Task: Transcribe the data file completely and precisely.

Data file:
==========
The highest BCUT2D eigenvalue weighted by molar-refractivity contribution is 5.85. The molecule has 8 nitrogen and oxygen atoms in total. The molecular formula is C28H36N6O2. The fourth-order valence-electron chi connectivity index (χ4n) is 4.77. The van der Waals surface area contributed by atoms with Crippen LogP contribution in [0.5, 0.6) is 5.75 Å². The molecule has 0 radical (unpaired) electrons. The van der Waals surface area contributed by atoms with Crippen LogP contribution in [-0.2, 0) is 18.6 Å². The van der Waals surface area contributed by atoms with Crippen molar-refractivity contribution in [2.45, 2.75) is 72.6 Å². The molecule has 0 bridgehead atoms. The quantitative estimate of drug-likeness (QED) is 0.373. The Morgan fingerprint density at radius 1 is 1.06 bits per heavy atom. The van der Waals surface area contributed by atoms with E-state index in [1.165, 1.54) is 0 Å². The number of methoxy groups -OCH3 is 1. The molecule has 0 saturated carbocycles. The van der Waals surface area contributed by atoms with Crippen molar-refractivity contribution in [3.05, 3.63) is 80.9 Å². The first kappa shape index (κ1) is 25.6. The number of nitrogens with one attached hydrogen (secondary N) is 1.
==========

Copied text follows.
The highest BCUT2D eigenvalue weighted by molar-refractivity contribution is 5.85. The molecule has 8 nitrogen and oxygen atoms in total. The molecular formula is C28H36N6O2. The fourth-order valence-electron chi connectivity index (χ4n) is 4.77. The van der Waals surface area contributed by atoms with Crippen LogP contribution in [0.5, 0.6) is 5.75 Å². The molecule has 0 radical (unpaired) electrons. The van der Waals surface area contributed by atoms with Crippen LogP contribution in [-0.2, 0) is 18.6 Å². The van der Waals surface area contributed by atoms with Crippen molar-refractivity contribution in [2.45, 2.75) is 72.6 Å². The molecule has 0 bridgehead atoms. The quantitative estimate of drug-likeness (QED) is 0.373. The Morgan fingerprint density at radius 1 is 1.06 bits per heavy atom. The van der Waals surface area contributed by atoms with E-state index in [1.165, 1.54) is 0 Å². The number of methoxy groups -OCH3 is 1. The molecule has 0 saturated carbocycles. The van der Waals surface area contributed by atoms with Crippen molar-refractivity contribution in [3.05, 3.63) is 80.9 Å². The first kappa shape index (κ1) is 25.6. The number of nitrogens with one attached hydrogen (secondary N) is 1.